He also discovered nurses were performing surgeries without doctors around, the hospital used experimental drugs, any children there were locked in metal cages like animals, some of the adult patients were in straight jackets all the time, none of the staffed doctors were actually psychiatrists and one-fourth of those doctors had histories of abuse and alcoholism, and if your mind is not completely blown by this point, a few of the staff "doctors" were hired from the psych wards after they had completed their own treatment.  No medical training required........(((((WHAT)))))

5-year-old boy in a cage

After the article was printed in the newspaper, the hospital's response was, of course, Mr. Nelson must be mental as well and made it all up but he must have been convincing since that article won him a Pulitzer Prize for Local Reporting on a Deadline.  Mr. Nelson also covered the Watergate Scandal but I am sure he made all that up as well. Wink!

The first patient was Mr. Tillman B. from Bibb County, Georgia.  He arrived at the asylum on December 15, 1842 chained to his wagon accompanied by his wife and other family members.  Can you even imagine that?  A 30-year-old man chained to a wagon being dumped off?  He, apparently, was a "lunatic" with violent/destructive behaviors.  This poor unfortunate man died six months later from "maniacal exhaustion."  First to be checked in and the first to die.  Sad legacy!

Fortunately in the 1960s, new drugs were developed that proved to be beneficial to many of the patients and due to this, the hospital's population declined.  Jimmy Carter and Carl Sanders (governors of Georgia at this time) began to empty out the hospital out of concern for the patient's well-being.  The majority were moved to community clinics and homes for people with disabilities.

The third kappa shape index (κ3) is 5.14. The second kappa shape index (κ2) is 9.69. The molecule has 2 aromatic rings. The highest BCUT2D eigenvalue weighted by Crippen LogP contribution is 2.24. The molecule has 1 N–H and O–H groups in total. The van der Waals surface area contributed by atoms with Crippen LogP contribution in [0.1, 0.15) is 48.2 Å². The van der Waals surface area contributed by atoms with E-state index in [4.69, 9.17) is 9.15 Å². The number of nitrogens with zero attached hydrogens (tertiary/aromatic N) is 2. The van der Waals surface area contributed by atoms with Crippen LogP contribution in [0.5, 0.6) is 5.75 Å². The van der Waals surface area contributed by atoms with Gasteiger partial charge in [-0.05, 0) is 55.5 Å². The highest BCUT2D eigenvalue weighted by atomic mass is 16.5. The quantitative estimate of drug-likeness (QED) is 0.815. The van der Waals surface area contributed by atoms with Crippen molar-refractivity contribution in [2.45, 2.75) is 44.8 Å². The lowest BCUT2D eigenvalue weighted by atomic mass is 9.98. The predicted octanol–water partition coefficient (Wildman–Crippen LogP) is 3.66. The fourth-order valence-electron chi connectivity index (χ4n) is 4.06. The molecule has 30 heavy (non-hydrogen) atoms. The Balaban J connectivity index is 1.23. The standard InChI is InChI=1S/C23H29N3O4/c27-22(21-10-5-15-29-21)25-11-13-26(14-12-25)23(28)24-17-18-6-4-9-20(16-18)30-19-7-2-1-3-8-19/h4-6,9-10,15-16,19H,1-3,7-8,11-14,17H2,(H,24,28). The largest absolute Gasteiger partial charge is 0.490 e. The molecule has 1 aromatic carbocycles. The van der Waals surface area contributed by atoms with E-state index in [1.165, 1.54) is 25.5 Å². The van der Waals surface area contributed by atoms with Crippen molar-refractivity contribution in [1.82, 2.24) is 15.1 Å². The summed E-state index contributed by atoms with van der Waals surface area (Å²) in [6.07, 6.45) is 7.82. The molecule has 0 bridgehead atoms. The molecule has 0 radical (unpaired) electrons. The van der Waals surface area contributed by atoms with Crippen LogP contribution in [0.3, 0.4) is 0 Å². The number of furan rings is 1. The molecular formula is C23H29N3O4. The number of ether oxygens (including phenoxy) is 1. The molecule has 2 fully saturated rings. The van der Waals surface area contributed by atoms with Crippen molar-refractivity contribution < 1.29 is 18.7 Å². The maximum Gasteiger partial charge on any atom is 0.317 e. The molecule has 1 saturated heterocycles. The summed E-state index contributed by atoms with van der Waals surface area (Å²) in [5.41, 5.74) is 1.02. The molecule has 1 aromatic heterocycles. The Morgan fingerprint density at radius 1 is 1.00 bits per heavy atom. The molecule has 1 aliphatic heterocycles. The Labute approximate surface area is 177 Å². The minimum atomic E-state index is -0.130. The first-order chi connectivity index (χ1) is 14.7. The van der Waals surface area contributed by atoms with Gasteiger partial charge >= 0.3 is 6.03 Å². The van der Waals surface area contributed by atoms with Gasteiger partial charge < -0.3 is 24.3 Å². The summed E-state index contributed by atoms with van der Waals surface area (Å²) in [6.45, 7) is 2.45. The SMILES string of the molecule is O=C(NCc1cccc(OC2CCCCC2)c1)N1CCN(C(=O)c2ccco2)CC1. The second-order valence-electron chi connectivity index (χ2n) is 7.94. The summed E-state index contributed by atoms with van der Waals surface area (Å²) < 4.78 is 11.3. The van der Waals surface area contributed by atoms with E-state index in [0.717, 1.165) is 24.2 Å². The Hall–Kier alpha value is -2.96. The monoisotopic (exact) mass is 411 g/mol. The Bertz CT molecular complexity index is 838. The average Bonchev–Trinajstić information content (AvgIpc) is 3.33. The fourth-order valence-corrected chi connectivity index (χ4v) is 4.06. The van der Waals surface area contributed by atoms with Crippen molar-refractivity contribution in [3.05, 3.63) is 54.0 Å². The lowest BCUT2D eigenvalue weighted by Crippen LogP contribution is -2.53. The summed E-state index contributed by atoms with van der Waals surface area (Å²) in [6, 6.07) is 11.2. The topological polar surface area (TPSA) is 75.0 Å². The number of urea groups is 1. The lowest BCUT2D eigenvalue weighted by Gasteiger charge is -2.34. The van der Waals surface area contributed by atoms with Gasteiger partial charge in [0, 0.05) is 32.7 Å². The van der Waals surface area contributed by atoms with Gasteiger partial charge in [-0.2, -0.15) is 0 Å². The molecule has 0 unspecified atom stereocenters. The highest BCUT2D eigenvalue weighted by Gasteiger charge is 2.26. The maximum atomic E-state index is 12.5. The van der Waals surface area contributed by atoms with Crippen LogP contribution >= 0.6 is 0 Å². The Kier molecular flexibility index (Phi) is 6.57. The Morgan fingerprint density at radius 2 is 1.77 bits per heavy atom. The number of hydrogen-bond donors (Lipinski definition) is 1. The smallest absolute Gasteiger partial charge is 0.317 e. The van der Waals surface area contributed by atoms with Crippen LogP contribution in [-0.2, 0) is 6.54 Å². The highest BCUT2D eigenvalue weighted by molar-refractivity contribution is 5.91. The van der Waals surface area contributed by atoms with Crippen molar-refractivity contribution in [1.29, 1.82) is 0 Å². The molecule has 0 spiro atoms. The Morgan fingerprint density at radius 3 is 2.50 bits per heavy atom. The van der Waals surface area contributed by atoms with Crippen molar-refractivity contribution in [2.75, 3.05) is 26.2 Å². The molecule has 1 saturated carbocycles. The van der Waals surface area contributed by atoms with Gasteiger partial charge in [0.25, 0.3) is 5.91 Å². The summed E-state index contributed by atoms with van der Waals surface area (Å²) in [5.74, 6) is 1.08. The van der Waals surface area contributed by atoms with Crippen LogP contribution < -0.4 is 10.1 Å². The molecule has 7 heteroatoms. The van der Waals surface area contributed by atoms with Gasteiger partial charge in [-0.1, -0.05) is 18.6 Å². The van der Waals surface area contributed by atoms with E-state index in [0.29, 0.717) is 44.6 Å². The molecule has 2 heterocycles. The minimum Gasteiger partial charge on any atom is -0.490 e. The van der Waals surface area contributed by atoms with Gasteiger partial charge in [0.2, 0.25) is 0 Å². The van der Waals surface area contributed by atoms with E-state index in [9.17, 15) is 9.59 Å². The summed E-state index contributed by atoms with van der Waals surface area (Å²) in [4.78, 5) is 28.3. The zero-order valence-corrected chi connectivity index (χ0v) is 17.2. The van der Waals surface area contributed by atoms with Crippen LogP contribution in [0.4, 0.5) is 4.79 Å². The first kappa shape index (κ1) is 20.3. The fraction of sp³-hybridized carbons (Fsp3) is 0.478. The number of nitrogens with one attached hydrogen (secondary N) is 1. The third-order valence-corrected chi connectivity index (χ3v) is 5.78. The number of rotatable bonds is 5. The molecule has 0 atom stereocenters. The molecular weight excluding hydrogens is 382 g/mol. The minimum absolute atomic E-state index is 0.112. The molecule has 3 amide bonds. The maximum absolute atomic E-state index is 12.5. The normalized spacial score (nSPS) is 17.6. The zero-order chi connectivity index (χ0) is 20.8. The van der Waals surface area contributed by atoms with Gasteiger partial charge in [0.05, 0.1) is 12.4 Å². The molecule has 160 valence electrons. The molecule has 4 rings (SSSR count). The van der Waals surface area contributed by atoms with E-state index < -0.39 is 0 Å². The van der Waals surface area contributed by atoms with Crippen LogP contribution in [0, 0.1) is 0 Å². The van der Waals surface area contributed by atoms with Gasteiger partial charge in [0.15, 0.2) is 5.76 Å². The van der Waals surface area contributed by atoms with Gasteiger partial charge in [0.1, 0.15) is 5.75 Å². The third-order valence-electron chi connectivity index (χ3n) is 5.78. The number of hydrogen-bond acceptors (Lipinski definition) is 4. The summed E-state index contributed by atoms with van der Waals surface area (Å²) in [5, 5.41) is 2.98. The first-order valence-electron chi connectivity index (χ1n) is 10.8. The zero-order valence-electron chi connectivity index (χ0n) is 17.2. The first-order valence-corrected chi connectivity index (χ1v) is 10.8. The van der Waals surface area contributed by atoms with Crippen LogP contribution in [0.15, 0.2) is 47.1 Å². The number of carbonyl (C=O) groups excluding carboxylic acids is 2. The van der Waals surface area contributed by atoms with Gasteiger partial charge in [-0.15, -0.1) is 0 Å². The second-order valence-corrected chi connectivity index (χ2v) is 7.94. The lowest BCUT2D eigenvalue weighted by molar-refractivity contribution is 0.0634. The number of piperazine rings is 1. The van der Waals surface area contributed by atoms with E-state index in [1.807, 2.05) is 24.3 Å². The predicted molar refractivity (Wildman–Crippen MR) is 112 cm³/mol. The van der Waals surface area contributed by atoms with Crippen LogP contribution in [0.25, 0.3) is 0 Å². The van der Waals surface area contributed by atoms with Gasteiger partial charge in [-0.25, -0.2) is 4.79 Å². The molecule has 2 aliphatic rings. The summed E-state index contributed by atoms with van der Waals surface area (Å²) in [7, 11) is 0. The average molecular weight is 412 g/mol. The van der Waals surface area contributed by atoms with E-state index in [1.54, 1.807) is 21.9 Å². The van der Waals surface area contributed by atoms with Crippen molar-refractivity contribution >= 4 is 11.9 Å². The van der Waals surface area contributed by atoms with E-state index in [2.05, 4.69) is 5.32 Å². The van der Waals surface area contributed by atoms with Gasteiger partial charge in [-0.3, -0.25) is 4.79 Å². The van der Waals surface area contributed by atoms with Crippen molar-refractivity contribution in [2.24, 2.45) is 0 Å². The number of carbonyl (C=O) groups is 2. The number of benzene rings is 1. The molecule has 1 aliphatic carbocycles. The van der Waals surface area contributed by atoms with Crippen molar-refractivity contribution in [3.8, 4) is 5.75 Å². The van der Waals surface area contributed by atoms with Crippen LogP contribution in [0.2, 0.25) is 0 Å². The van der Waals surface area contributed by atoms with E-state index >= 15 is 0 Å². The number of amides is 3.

Many of the 200 building were turned in to prisons.  One of those prisons is still up and running on the property today.  At last count, there were 180 +/-  "forensic patients" still on the property.  A forensic patient is a person found to be of unsound mind and have been found guilty by the courts.

Today, Central State Hospital operates as a facility to treat criminal defendants with mental illness. There are 184 beds available.

With a history like this, how could this place not be haunted?  All those abused, neglected patients sprawled out across six cemeteries.  Reports of screaming and moaning have been reported as a frequent occurrence by nearby property owners.  Others report visually distorted images, voices, and an eerie feeling while in the area.

Back then a threat to be sent to Milledgeville for misbehaving meant a lot!  The  quotes goes, "If you don't behave, we will send you to Milledgeville" which was pretty much a death sentence.
Bronze angel, supposed to be a guardian angel but I guess he did not do his job.

You can find a complete registry from 1842-1861 here.

Want to take a tour?  Click here for the official website.  Check this and this out before you visit.